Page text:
The beer community’s long-lasting, unconditional love of IPAs has helped create a wide-ranging category that has seen a ton of experimentation and variation – think English, American, East Coast, West Coast, fruit IPAs, black, white and red IPAs, double IPAs and the now-ubiquitous hazy New England IPA.
The latest trend, though, is the brut IPA. This exceptionally dry spin on the style has been picking up steam on the West Coast after showing up on the menu of Social Kitchen & Brewery in San Francisco last year. And this weekend, the brut IPA will be pouring from a tap in Milwaukee.
Gathering Place Brewing (811 E. Vienna Ave.) offers its take on the style when Dry Debate Brut IPA is released on Saturday at noon. The beer joins Gathering Place’s family of IPAs that includes Friendly Debate Blonde IPA, Spirited Debate IPA and Heated Debate Double IPA.
“I had been hearing some rumblings about this style coming from the West Coast and (owner Joe Yeado) and I were discussing our anniversary beer for August,” said head brewer Corey Blodgett. “I thought nothing would be better to celebrate one year than a beer that has some similarities to Champagne. This first one is a bit different than our anniversary beer as our anniversary beer will be aged in sauvignon blanc barrels and dry hopped differently.”
Brut IPAs require the addition of an enzyme that breaks down complex starches and ultimately creates noticeable dryness and limited bitterness. Though that is completely counter to the juicy haze of New England IPAs, brut IPAs share a key characteristic IPA with them: little to no bitterness. That flavor trend is a significant departure from IPA styles of just a few years ago, when bitterness was a hallmark and massive IBUs (international bitterness units) were a test of beer drinking prowess.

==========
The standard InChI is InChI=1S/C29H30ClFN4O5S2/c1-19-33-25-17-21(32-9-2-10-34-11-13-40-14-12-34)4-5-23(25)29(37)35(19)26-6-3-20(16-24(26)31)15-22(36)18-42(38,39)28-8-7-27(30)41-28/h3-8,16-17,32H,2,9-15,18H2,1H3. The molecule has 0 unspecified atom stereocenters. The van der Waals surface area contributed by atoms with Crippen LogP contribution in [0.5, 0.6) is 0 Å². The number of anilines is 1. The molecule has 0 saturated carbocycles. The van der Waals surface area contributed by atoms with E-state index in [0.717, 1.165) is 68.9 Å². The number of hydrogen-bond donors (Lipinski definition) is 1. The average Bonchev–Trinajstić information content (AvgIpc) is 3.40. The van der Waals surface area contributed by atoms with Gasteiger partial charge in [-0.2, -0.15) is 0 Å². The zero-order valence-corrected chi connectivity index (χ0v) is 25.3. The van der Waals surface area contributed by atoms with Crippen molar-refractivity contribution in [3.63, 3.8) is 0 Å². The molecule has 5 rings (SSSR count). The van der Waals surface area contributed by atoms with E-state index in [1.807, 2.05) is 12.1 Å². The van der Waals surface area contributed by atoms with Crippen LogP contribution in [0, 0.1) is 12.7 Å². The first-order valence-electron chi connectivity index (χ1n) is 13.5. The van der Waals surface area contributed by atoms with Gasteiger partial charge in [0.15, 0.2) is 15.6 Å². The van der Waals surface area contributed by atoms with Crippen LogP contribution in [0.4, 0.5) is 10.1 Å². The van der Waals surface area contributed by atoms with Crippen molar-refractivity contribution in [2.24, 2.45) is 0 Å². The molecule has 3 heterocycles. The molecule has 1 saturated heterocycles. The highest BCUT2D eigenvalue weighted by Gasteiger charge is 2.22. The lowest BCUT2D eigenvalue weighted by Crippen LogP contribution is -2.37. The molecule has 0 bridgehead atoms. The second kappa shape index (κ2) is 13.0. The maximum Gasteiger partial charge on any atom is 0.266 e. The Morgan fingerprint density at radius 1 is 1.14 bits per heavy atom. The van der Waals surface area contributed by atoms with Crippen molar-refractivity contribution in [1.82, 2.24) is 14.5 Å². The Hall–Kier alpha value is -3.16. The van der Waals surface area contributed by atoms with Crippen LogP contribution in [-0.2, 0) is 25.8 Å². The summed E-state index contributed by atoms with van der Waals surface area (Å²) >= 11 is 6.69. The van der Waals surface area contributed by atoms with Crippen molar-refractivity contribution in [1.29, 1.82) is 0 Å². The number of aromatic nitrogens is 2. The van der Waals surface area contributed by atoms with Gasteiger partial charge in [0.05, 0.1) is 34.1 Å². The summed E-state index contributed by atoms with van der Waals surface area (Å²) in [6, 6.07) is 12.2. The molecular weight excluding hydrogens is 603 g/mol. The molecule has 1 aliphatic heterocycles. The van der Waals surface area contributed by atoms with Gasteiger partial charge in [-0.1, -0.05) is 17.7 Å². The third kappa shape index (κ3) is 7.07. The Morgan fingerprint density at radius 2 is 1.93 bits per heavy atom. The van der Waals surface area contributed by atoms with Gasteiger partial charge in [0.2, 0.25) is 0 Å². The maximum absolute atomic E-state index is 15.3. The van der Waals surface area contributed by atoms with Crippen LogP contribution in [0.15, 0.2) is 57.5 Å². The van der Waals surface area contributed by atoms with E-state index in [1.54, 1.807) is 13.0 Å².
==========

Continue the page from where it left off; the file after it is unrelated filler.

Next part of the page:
“The actual process uses a specific enzyme to produce an almost completely fermentable wort, allowing the yeast to have a healthy dose of simple sugars,” said Blodgett. “Because the yeast can ferment almost all the sugars, the beer becomes semi to bone dry. The brut has little to almost no upfront bitterness and derives all of its perceived bitterness and hop aromas from late addition and dry hopping. The enzyme used in the process produces a very clear beer compared to the New England IPA.”
Blodgett believes that Dry Debate is the first example of a brut IPA in Milwaukee, but not in the state. Madison’s new Working Draft Beer debuted its take on the style, Future Tense Brut IPA, in the spring.
Dry Debate will be available on draft only at Gathering Place on Saturday. So, what can drinkers expect from the new brew’s flavor profile?
“Like Champagne, the brut IPA is dry with aromas typical for sparkling wine like white grape, peach and moderate peppery spice,” said Blodgett.